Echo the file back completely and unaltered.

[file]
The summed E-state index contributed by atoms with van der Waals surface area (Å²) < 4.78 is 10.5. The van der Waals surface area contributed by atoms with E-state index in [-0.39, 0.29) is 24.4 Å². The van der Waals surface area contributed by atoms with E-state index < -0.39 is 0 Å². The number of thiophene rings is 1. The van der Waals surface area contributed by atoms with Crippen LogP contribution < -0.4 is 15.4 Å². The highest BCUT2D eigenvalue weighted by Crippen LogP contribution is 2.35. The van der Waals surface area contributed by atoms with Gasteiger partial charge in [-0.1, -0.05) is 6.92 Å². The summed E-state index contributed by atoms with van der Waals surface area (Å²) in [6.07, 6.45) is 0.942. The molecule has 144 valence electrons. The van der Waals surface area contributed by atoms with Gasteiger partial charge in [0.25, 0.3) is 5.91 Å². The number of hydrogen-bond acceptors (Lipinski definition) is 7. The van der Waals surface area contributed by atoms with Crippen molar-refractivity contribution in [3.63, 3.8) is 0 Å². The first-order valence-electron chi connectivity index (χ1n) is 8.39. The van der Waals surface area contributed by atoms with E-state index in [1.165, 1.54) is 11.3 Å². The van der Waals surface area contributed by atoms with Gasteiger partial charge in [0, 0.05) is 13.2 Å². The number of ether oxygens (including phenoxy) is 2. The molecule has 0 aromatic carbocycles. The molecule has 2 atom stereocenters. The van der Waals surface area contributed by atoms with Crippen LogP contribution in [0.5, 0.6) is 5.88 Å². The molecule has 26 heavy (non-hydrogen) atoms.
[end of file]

The summed E-state index contributed by atoms with van der Waals surface area (Å²) < 4.78 is 10.5. The van der Waals surface area contributed by atoms with E-state index in [-0.39, 0.29) is 24.4 Å². The van der Waals surface area contributed by atoms with E-state index < -0.39 is 0 Å². The number of thiophene rings is 1. The van der Waals surface area contributed by atoms with Crippen LogP contribution < -0.4 is 15.4 Å². The highest BCUT2D eigenvalue weighted by Crippen LogP contribution is 2.35. The van der Waals surface area contributed by atoms with Gasteiger partial charge in [-0.1, -0.05) is 6.92 Å². The summed E-state index contributed by atoms with van der Waals surface area (Å²) in [6.07, 6.45) is 0.942. The molecule has 144 valence electrons. The van der Waals surface area contributed by atoms with Gasteiger partial charge in [0.25, 0.3) is 5.91 Å². The number of hydrogen-bond acceptors (Lipinski definition) is 7. The van der Waals surface area contributed by atoms with Crippen molar-refractivity contribution in [3.63, 3.8) is 0 Å². The first-order valence-electron chi connectivity index (χ1n) is 8.39. The van der Waals surface area contributed by atoms with E-state index in [1.165, 1.54) is 11.3 Å². The van der Waals surface area contributed by atoms with Gasteiger partial charge in [0, 0.05) is 13.2 Å². The number of ether oxygens (including phenoxy) is 2. The molecule has 0 aromatic carbocycles. The molecule has 2 atom stereocenters. The van der Waals surface area contributed by atoms with Crippen LogP contribution in [0.5, 0.6) is 5.88 Å². The molecule has 26 heavy (non-hydrogen) atoms.